All of the studio and live albums that Marley recorded for Island during his lifetime have been given proper re-evaluations in recent years; all have been remastered and many have been expanded to include previously unreleased live performances. In early 2015, Universal Music, who now control Marley’s Island output, issued the CD/DVD/Blu-ray set Easy Skanking in Boston ‘78 that captured a majestic Kaya tour appearance. For his Tuff Gong label, Ziggy curated Celebrating Bob Marley, a 10-track collection of Marley gems performed entirely by Aaron Nigel Smith’s 1World Chorus, an ensemble of children seven to 15 years of age from Kenya, Colombia, the United States and Jamaica. The Complete Island Recordings: Collector’s Edition, which was released  in September, features 180-gram vinyl editions of all 11 LPs, housed in a metal box, hinged to emulate a lighter. Oddly enough, despite the packaging—a throwback homage to Catch A Fire—the cover of Catch A Fire that is included is from a later reissue that replaced the Zippo design with a solo shot of Marley.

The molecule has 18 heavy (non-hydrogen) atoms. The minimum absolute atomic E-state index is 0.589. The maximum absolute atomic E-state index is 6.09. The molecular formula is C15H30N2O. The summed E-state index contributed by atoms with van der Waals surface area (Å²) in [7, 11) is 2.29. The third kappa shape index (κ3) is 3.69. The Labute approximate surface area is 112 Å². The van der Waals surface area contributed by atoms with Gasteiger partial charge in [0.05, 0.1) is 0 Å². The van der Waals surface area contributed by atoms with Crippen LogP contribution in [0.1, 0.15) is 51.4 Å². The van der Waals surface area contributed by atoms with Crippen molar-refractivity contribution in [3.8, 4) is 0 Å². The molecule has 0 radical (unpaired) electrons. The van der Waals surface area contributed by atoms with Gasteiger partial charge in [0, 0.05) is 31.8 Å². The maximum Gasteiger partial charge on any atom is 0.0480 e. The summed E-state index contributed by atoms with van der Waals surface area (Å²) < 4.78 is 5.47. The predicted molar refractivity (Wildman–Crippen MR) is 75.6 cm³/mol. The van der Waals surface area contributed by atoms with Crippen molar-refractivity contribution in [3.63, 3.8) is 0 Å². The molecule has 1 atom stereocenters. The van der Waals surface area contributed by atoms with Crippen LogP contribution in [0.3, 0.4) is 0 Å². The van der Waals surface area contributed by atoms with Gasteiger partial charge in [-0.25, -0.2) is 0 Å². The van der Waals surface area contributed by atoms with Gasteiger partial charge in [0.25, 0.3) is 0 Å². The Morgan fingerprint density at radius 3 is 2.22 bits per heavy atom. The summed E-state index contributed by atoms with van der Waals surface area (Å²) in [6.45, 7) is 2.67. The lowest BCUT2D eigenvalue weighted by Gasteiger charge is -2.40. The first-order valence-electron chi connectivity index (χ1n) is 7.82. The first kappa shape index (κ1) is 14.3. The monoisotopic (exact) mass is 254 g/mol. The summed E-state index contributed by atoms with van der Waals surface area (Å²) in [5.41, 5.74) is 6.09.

There have always been curious bits of Marley lore. There are stories of him buying a BMW because it matched the initials of his band or that he turned down Jerry Garcia’s offer to sign with the Grateful Dead’s record label because he didn’t like the band’s morbid name. There is also the rumor that Marley did not write “No Woman, No Cry,” a song that is actually credited to his friend, Vincent “Tata” Ford. The latter story was actually challenged in court: Marley was accused of implementing the Ford credit to divert publishing dividends away from his manager, Danny Sims, with whom he was in a contractual dispute. Marley prevailed, and, it was said, that he added the Ford attribution so that Tata’s Trench Town soup kitchen could survive on the tune’s royalties. (Ford was cryptic to his grave and never revealed his true role.) “It’s Bob’s song, come on,” contends Steffens.